1. from the Development section of my Mastodon profile create an Application, this will also generate an access token which I can use to access the API as myself (all I need for this purpose)
  2. call the home timeline API endpoint to get the toots from the people I follow
  3. rework my existing script for Twitter to be for Mastodon

So now from within my email client I can go to a folder and see a combined timeline of Twitter and Mastodon posts. If I want to interact more I can then click through to the relevant site.

I also took the big step of finally pushing this code into the git repository that I had created years ago. So if you want to see some rough but functional perl code, then it is available for all to see.

After this flurry of activity on a rainy Saturday I then resumed my normal position of sitting back and watching what was happening. There are a decent amount of toots talking about how to best use Mastodon, there are mistakes being made but also plenty of lessons being learned.

As Twitter is becoming more of a mess I am seeing more people I knew joining a Mastodon instance. Right now it looks like an even split between people posting on Mastodon vs Twitter, with only a couple simultaneously posting to both.

Something else I am going to look into is I have seen there is an ActivityPub plugin for WordPress, so I could possibly have a more direct interaction between Mastodon (and others) and this site. I will investigate…

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Returning to a location

Saturday, November 5th, 2022 at 10:58 am

Six years ago I stopped by the St Kilda Botanical Gardens, mainly within the Alister Clark Memorial Rose Garden, and took a few photos. I did start sorting and editing them but none of them really grabbed me so they remained in my todo folder. Last year I had the idea of going back on the same day and taking the same photos as a five year comparison.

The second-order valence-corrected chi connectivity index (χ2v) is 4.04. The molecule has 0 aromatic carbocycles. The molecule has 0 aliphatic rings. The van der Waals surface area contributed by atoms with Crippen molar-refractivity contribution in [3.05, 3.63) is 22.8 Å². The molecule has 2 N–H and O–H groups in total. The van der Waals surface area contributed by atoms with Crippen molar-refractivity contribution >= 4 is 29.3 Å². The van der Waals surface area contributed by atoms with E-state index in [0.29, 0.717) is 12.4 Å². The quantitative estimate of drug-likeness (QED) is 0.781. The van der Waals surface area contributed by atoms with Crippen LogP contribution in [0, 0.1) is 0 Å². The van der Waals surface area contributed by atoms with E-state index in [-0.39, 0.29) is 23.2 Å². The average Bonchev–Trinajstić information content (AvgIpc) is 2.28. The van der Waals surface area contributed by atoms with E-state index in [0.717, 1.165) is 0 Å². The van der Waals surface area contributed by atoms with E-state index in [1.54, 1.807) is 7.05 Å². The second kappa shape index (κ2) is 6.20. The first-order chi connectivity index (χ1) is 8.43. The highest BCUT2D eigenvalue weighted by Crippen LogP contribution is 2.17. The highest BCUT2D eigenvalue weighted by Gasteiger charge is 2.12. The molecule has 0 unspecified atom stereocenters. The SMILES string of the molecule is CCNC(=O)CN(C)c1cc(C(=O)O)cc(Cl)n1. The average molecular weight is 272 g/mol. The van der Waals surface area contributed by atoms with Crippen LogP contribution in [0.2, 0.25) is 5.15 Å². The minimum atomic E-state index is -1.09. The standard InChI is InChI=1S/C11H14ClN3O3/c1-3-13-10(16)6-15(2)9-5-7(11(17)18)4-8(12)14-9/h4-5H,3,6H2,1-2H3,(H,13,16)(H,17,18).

I don’t recall why but I never did that, so with it approaching six years I decided to try to get back to these gardens. It isn’t like I have this new camera (now fixed after sending it back) to justify…

So, six years to the day I returned to the St Kilda Botanical Gardens and wandered around with my camera. On my phone I had the shots I needed to replicate, but I also was looking for other things as well.

Some were quite easy to replicate:

Walkway (2016) Walkway (2022)

While with others it wasn’t until I got home that I realised I hadn’t gotten the location quite right, for example with the gazebo I should have been standing a lot further back with more zoom:

Gazebo (2016) Gazebo (2022)

In the end there were only four shots that worked in showing the similarities (the structures) and differences (the plants), see the gallery on Flickr.

While I probably won’t do anything further with these photos and I also regret not matching up the time of day better, I consider this a successful experiment.

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Sending my new camera back

Thursday, August 25th, 2022 at 9:58 pm

That new camera I bought a month ago? Today I sent it back.

However that is only “back” in a geographical sense. I bought the camera online and it was shipped to me from Sydney, while I have posted it to a Sydney address, that destination is the Canon Service Centre because the camera has a fault. While I could have sent it back to the retailer, all they were going to do was forward it on to Canon, so I cut out the middleman.

It is a bit annoying that I have to pay for the postage, it is cutting into the saving I made by buying the camera online. That is a sense of security you get from a physical store, you can walk back into the store and under Australian consumer law it is on them to get it fixed.